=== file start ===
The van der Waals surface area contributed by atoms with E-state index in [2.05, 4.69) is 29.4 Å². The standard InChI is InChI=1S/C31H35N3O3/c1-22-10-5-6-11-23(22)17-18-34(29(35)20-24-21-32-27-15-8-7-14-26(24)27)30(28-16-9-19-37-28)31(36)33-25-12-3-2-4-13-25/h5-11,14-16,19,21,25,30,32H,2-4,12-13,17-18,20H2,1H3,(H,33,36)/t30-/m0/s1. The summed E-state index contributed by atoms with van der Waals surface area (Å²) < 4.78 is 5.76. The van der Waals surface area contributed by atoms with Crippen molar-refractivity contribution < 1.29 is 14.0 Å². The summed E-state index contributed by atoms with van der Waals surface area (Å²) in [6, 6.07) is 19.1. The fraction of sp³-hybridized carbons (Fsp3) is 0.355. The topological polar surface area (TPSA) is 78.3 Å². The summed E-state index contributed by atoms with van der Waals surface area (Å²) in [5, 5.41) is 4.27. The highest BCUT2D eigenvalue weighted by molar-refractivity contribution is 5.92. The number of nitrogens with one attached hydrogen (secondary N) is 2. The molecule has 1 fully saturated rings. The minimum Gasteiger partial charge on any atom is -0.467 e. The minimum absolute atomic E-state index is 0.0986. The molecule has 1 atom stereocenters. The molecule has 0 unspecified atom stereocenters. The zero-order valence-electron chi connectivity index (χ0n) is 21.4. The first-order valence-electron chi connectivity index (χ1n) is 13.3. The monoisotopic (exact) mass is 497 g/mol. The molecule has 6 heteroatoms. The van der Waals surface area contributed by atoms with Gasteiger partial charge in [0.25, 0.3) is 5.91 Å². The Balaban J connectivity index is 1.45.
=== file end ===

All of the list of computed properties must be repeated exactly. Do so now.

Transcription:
The van der Waals surface area contributed by atoms with E-state index in [2.05, 4.69) is 29.4 Å². The standard InChI is InChI=1S/C31H35N3O3/c1-22-10-5-6-11-23(22)17-18-34(29(35)20-24-21-32-27-15-8-7-14-26(24)27)30(28-16-9-19-37-28)31(36)33-25-12-3-2-4-13-25/h5-11,14-16,19,21,25,30,32H,2-4,12-13,17-18,20H2,1H3,(H,33,36)/t30-/m0/s1. The summed E-state index contributed by atoms with van der Waals surface area (Å²) < 4.78 is 5.76. The van der Waals surface area contributed by atoms with Crippen molar-refractivity contribution < 1.29 is 14.0 Å². The summed E-state index contributed by atoms with van der Waals surface area (Å²) in [6, 6.07) is 19.1. The fraction of sp³-hybridized carbons (Fsp3) is 0.355. The topological polar surface area (TPSA) is 78.3 Å². The summed E-state index contributed by atoms with van der Waals surface area (Å²) in [5, 5.41) is 4.27. The highest BCUT2D eigenvalue weighted by molar-refractivity contribution is 5.92. The number of nitrogens with one attached hydrogen (secondary N) is 2. The molecule has 1 fully saturated rings. The minimum Gasteiger partial charge on any atom is -0.467 e. The minimum absolute atomic E-state index is 0.0986. The molecule has 1 atom stereocenters. The molecule has 0 unspecified atom stereocenters. The zero-order valence-electron chi connectivity index (χ0n) is 21.4. The first-order valence-electron chi connectivity index (χ1n) is 13.3. The monoisotopic (exact) mass is 497 g/mol. The molecule has 6 heteroatoms. The van der Waals surface area contributed by atoms with Gasteiger partial charge in [0.25, 0.3) is 5.91 Å². The Balaban J connectivity index is 1.45.